“I was convinced 100% I was going flat out but the foot was not going flat out; it had its own life. The second or third lap I was able to do it, but the first lap was a good moment to feel the place, the car.
“The speed is something. For any racing driver, it is just pure adrenaline. It was a good day.”
Intimidated, Alonso clearly is not. But he is aware that winning at Indy involves more than just being fast and brave – and that running in traffic in excess of 230mph and working out how to optimise the car are things he has to learn fast.
What does he have to learn?
Alonso has already impressed the Andretti team with his application and his understanding of the differences between what Americans call road racing and oval racing. But the task ahead of him is huge nonetheless.
There are so many differences between F1 and the Indy 500 that it is hard to know where to start.
The speed is one thing – there is not a corner on an F1 circuit anywhere in the world that is taken as fast as the average lap speed Alonso will be doing in the race at Indy, let alone qualifying.
Whereas an F1 team is not allowed to change the car between qualifying and race, Indy requires two different set-ups for each.
And then there is the complexity of how the cars work on an oval track.
A driver has to turn right to go in a straight line because the cars are designed only to turn left and set up asymmetrically. The idiosyncrasies of oval racing mean that adjustments for handling balance are made not only to the front and rear but also diagonally across the car.
Drivers can change this while out on track with something called a ‘weight-jacker’ – a kind of diagonal pitch control, which De Ferran says “changes the balance of the car tremendously”.
“In a way, you have twice as many variables,” De Ferran adds, “and [you have to work out] how does that interact with your driving.
“There are a lot of peculiarities for someone who has never done ovals.”
‘Like driving on ice at 230mph’
Alonso has five days of practice this week, with six hours of running on each as long as the weather stays fine – IndyCars do not run in the rain on ovals – before qualifying over two days on the weekend of 20-21 May.
In that time, he will have to learn the car, come up with set-ups for qualifying and race, learn how to adjust the car on track for changing conditions and come to terms with running in traffic at over 220mph.
“Qualifying and the race are very different,” De Ferran says. “Qualifying at Indy quite frankly is one of the most difficult things I have ever done in a racing car.”
A lap of Indianapolis is supposed to be “flat” – the driver never lifts his foot off the accelerator. But it is a long way from easy. The driver is absolutely on the edge, the car in a controlled slide or ‘drift’, all the time.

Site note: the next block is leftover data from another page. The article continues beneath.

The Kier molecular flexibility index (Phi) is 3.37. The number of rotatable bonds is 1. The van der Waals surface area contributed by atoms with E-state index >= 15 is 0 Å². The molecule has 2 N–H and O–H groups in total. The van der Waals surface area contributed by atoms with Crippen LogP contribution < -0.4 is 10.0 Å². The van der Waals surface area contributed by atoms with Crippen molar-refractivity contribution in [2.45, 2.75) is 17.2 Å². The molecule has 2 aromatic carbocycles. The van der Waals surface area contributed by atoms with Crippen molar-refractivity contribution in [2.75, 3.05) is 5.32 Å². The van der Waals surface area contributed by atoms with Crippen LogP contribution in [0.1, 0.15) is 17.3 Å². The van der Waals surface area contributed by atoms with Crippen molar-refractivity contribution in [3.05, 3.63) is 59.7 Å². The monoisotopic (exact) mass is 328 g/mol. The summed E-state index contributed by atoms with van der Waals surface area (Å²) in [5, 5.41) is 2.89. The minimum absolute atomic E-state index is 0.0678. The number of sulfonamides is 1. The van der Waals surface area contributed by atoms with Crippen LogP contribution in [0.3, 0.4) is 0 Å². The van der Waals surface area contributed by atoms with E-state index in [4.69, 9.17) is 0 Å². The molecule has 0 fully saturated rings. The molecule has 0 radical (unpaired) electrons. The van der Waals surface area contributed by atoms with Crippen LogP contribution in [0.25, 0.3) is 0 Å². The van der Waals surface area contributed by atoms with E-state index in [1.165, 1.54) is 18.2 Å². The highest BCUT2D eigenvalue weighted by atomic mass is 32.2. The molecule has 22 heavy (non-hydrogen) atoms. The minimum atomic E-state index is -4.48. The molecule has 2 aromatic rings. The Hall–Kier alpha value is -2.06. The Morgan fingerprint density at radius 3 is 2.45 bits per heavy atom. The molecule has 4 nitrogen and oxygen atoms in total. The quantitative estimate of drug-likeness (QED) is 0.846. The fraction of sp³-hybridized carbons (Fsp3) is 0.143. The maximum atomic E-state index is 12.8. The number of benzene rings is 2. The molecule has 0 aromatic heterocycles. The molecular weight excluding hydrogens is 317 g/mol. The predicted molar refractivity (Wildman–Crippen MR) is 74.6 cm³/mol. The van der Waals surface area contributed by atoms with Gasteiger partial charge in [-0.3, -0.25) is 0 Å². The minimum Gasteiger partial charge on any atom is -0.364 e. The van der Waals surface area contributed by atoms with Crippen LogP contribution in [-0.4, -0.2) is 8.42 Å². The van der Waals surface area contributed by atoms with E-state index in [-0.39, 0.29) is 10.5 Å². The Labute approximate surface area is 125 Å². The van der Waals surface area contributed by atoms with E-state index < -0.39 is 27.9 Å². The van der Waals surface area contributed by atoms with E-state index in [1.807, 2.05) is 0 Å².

The car is ‘trimmed out’ to have as little downforce as the driver feels he get can get away with – because downforce equals drag and drag slows you down on the straights – while going as fast as possible in the corners.
The result, De Ferran says, is “the car feels like you are driving on an ice road at 230mph. It is very, very little grip and very, very little margin”.
The grid is set over two days. Saturday’s running fundamentally defines the nine drivers who can compete for pole on the Sunday – the so-called ‘Fast Nine’. The remaining 24 also compete for grid slots on the Sunday, but the best they can be is 10th, no matter what time they set. Positions are defined by speed over a four-lap run and the drivers take it in turns to go out.
“One of the unfortunate things sometimes about TV is you can’t see how on-the-edge the whole thing is,” De Ferran says.
“It may look from TV that the guy is just going round and round and it looks easy, but you ask any driver where they have to do a lot of runs in qualifying trim, they are like, ‘Oh my God, this is so stressful. I don’t want to do that many runs in qualifying trim. I’m done. Once is enough.’ And now they have to do it at least twice and that’s difficult.
“You are literally looking for a few centimetres here and there to make a difference. If the tyres go off, if they are degrading a little bit too much because you are sliding a little bit too much, come the fourth lap you are in trouble.
“It is an adventure like you have no idea.”
The race – ‘a very complex equation’
For the 500 itself, there is a “completely different set of problems,” De Ferran explains.
The driver still wants to be running as little downforce as possible because, as De Ferran puts it, “the less downforce you can run, the quicker you will go”.
But he has to run more than in qualifying because of the problems created by racing in the vicinity of 32 other cars. Traffic messes up the behaviour of the car.
“That’s one of the big difficulties – how much downforce do you add?” De Ferran says. “Because the more you add, the more you slow down. Alone. In perfect conditions.
“Now you have to do 30 laps [in a stint] instead of four. And you have to take tyre degradation and traffic into account.
“It may be traffic from a line of cars, from one car, and when you are in traffic you lose downforce and the car starts sliding like mad and then you can’t go forward.
“The mindset from a set-up perspective for the race is quite different than in qualifying.”